NVC invites us to expand our perception so that we see ways to bring connection amidst conflict. At the core of this expanded perception is the skill to focus our attention on the underlying human needs that are seeking to be nurtured in any moment, both within ourselves and within the people around us.
These underlying human needs are the motivation for our actions and our words … the “why” behind what we do or say. Because human needs are universal — they are common to all human beings — when we bring them into explicit focus, they tend to stimulate understanding and draw us closer together.
The potency of NVC is in its pragmatic simplicity. In any moment, including a moment of conflict, there are two ways to enhance connection & understanding:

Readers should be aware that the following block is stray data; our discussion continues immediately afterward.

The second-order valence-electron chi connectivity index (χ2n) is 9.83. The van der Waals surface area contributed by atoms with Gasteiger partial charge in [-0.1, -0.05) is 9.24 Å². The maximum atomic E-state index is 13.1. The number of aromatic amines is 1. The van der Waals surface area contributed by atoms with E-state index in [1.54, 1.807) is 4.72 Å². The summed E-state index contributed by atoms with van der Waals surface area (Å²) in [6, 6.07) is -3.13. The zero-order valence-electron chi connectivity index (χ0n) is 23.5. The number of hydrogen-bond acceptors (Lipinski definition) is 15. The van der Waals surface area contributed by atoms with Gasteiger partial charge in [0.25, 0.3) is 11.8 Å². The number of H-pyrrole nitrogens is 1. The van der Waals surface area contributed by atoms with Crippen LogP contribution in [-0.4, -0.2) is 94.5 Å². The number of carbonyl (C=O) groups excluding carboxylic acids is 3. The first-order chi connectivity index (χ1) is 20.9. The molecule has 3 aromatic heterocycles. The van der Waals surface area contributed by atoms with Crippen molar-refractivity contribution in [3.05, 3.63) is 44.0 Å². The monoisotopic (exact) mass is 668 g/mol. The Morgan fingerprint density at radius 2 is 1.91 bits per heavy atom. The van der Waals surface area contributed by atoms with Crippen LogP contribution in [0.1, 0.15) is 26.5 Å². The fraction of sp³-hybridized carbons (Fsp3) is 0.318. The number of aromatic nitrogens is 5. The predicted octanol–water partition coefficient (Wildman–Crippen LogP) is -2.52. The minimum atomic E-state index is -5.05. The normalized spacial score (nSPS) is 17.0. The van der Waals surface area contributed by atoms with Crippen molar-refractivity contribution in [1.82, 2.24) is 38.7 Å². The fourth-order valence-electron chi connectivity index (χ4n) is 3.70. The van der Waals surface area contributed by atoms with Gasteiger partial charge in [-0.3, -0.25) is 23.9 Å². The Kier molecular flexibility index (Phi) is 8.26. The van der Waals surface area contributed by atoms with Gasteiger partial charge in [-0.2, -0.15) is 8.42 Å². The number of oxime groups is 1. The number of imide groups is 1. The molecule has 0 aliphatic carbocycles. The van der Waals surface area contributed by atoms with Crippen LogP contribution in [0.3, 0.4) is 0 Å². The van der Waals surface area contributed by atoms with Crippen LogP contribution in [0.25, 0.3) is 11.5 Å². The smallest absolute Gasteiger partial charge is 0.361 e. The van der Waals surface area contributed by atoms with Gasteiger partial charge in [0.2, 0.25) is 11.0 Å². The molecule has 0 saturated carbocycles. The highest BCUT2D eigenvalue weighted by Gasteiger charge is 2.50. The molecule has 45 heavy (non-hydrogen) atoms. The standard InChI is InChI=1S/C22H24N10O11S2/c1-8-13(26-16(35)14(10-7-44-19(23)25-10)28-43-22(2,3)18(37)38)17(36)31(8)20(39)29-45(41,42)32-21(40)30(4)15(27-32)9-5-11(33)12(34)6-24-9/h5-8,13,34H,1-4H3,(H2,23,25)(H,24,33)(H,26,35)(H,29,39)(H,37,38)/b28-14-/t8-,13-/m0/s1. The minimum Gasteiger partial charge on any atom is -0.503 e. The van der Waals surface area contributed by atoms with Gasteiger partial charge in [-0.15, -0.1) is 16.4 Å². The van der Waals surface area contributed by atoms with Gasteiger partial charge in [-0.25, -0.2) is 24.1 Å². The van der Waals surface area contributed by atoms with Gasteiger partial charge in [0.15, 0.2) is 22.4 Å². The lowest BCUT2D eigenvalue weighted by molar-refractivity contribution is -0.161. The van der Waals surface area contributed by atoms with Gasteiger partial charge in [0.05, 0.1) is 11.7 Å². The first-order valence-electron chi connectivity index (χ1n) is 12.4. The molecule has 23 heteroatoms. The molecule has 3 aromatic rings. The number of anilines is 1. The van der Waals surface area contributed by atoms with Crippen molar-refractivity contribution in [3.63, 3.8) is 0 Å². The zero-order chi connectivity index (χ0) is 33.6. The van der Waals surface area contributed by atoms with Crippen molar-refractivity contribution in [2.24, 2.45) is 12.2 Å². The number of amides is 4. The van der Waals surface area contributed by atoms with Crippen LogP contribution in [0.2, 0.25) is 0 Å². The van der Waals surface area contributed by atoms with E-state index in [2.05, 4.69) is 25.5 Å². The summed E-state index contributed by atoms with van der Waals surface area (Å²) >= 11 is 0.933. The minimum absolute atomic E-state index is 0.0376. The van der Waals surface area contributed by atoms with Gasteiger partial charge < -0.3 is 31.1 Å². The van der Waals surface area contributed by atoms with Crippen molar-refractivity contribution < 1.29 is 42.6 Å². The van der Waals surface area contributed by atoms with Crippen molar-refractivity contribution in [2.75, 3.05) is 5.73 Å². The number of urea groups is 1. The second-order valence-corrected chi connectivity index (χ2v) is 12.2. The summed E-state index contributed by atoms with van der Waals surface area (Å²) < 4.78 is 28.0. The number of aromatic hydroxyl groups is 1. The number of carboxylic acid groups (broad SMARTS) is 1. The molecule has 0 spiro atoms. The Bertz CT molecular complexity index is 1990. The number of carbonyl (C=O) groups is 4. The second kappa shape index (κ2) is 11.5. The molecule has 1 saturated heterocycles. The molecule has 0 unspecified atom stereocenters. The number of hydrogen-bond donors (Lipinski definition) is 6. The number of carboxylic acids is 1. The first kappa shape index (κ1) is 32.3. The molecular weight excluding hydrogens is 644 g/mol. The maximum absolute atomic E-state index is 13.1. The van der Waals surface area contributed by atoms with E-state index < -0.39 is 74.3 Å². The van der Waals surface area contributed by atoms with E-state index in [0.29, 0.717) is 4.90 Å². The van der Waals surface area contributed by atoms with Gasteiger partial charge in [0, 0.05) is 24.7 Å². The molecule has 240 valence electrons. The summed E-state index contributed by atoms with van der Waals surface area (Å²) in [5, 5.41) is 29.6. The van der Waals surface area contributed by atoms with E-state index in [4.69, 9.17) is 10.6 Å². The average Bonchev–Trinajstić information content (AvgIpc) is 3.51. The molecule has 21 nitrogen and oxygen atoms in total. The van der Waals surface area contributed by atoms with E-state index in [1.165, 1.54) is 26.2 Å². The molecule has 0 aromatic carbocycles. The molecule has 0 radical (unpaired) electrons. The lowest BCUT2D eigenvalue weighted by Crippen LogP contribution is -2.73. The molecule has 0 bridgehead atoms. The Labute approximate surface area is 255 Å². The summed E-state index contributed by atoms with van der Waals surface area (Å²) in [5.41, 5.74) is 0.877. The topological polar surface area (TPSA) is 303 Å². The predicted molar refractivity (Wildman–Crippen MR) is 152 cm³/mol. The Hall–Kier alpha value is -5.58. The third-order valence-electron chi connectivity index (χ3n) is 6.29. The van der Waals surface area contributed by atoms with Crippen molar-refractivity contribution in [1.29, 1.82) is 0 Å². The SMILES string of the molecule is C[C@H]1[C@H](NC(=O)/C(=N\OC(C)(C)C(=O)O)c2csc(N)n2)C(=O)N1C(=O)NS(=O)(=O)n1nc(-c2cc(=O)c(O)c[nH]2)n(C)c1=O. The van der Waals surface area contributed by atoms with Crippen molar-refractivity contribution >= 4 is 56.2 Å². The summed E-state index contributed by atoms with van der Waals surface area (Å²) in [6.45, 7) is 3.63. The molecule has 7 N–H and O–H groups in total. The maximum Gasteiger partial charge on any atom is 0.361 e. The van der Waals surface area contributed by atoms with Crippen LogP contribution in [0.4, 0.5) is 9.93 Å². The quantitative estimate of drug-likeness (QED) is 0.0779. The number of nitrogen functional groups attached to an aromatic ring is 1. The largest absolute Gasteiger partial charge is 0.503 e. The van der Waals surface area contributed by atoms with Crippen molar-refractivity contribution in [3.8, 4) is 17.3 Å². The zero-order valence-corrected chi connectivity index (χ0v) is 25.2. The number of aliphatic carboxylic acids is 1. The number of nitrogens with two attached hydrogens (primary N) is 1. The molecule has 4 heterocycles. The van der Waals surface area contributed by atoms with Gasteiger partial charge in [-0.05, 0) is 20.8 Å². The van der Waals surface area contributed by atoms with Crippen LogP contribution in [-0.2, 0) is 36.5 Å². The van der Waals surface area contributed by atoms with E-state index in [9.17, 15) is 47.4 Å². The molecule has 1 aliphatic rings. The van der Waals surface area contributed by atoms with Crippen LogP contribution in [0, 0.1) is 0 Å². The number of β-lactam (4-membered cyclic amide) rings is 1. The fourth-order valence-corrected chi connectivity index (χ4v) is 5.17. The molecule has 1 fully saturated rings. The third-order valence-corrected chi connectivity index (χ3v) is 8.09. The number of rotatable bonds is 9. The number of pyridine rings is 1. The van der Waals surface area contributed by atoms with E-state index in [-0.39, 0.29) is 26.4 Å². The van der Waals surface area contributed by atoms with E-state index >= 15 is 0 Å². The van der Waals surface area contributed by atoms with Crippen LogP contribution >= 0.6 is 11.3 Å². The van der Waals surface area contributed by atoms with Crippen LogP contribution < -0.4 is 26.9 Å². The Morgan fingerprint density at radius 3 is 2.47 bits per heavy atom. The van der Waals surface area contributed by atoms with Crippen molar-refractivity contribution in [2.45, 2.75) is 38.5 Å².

authentically express our own feelings & needs, or
empathically listen to the feelings & needs of the other.
These are radically different choices than we are accustomed to experience when we are in conflict: namely, fight, freeze or freeze.
While simple, NVC is often challenging to embody because we are so deeply conditioned to perceive each other through judgments and blame.
With practice, the process of NVC helps us navigate within ourselves to transform unconscious reactions into conscious responses.